One of the most common questions I receive from people has to do with rewarding students. In fact, a common thinking is that it is necessary to reward students to do what you would like them to do. Additionally, most people still compare rewarding students with adults receiving a paycheck to do a job. But the two concepts are completely dissimilar.
For working adults, money is a satisfier—not a motivator and not a reward. Your compensation is a binding contract between two entities. “You do this task and I’ll give you this much money.” If either party fails to do their part, the contract can immediately end. Either you quit the job (if you don’t receive your income) or you get fired (if you don’t do your work).
Now many people assert that the world operates on rewards and people would not work without them. Because effort is involved in work and effort is involved in learning, equating the two is rapidly taking its toll on education.
How Rewarding Students and Jobs are Different
Again, employment is a contract, a remuneration for service. Schools do not employ students to perform services. The purposes of school and business are different. The products are different. The people are different. The tasks are different. Funding and compensation are different. The success factors are different. The procedures and time factors are different. Leaning is not profit motivated. Learning is learning; it is not business.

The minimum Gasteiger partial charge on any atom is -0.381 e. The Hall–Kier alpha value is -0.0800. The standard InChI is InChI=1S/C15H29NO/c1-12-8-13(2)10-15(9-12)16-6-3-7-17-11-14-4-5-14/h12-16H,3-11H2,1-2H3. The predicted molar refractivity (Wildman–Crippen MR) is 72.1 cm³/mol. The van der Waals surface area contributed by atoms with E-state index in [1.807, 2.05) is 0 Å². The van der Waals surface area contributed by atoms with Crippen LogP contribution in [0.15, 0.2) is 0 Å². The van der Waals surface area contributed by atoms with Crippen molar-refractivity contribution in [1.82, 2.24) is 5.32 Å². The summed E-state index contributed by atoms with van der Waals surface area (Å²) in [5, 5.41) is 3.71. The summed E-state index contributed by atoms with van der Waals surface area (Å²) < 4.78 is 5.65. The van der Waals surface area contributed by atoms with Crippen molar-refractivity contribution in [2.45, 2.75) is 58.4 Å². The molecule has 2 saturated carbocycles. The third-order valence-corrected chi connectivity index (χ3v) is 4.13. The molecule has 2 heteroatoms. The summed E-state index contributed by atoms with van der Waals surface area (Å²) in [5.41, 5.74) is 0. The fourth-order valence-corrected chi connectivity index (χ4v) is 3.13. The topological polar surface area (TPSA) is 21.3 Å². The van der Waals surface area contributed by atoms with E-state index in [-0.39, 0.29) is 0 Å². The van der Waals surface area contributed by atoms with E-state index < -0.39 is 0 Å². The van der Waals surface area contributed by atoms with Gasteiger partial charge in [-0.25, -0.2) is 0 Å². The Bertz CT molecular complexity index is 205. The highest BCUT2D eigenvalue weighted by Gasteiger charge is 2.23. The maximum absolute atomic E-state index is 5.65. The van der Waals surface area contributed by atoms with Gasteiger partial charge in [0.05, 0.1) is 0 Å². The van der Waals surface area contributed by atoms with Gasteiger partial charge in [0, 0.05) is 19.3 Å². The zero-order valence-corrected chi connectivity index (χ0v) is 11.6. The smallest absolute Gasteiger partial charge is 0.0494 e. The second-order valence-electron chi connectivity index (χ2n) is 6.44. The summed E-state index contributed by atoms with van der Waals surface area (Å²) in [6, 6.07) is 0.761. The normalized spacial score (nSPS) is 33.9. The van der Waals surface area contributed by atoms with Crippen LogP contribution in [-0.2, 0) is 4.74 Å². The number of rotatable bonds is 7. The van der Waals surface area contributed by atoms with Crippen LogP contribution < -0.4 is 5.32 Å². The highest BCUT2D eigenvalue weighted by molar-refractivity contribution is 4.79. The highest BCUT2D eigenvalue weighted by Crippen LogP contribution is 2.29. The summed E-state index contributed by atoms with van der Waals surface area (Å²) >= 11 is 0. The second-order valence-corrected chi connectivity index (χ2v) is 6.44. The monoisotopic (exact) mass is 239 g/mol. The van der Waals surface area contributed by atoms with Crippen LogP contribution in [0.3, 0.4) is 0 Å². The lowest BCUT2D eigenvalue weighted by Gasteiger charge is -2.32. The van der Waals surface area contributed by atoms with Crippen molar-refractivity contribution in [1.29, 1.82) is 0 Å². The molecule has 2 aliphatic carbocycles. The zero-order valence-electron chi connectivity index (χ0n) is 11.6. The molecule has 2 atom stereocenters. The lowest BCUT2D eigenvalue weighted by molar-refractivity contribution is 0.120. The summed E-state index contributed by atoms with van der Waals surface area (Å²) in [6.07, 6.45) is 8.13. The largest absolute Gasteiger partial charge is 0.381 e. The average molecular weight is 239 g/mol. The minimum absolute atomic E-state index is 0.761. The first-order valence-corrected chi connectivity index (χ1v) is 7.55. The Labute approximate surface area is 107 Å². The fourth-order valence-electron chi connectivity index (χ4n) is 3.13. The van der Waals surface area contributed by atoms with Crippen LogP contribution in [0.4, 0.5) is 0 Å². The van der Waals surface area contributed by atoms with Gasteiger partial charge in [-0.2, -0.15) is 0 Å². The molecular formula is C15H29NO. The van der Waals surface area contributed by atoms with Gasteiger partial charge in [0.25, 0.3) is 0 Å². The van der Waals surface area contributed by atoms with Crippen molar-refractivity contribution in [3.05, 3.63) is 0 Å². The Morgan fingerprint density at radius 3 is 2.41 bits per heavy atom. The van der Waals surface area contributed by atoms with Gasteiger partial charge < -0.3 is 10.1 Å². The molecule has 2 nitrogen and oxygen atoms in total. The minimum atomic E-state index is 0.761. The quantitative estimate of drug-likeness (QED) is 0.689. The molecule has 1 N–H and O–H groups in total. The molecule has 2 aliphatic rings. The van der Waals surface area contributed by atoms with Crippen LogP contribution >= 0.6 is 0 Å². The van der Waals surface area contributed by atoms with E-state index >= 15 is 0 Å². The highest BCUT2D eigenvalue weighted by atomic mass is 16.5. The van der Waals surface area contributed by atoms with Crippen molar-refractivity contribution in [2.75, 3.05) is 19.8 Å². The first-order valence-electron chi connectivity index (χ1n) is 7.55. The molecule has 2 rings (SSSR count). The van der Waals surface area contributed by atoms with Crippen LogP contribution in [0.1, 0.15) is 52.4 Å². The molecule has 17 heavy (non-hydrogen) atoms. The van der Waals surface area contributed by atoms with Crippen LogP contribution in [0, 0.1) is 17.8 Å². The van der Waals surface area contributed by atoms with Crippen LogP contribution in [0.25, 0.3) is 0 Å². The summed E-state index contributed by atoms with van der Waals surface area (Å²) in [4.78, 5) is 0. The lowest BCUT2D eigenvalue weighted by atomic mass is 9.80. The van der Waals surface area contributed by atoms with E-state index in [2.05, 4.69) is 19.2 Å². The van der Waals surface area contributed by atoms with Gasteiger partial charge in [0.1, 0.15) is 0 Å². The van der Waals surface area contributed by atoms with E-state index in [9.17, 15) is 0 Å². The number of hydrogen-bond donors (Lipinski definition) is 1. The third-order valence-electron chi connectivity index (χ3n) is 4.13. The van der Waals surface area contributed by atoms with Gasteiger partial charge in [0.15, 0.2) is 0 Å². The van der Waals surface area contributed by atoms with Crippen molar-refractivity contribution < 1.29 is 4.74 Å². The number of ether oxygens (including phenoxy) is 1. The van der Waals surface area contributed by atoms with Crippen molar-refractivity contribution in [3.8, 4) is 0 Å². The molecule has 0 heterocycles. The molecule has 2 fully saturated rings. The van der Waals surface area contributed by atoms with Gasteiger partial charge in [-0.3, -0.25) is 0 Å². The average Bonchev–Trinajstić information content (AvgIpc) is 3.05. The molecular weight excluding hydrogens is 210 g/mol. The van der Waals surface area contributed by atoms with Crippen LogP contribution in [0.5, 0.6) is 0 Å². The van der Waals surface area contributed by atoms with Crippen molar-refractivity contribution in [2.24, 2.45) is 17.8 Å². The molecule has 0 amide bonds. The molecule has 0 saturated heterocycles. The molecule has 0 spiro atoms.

To add an additional point that money is a satisfier and not a motivator (as assumed by merit pay plans), answer the following question to yourself: ‘If you received more pay for doing your current job, would you put in more effort than you are now?’ While most people would be happy to receive more money for doing the same job, they certainly wouldn’t put in more effort for the exact same tasks.
Using a business model of accountability for learning is counterproductive. The comic strip character Dagwood Bumstead eloquently described this approach when he said, ‘You know, that makes a lot of sense if you don’t think about it.’” (Quoted from the Epilogue of Discipline Without Stress).
Tip: Stop rewarding students for doing what they should be doing. Instead, focus on internal motivation using the Levels of Development rather than external rewards.
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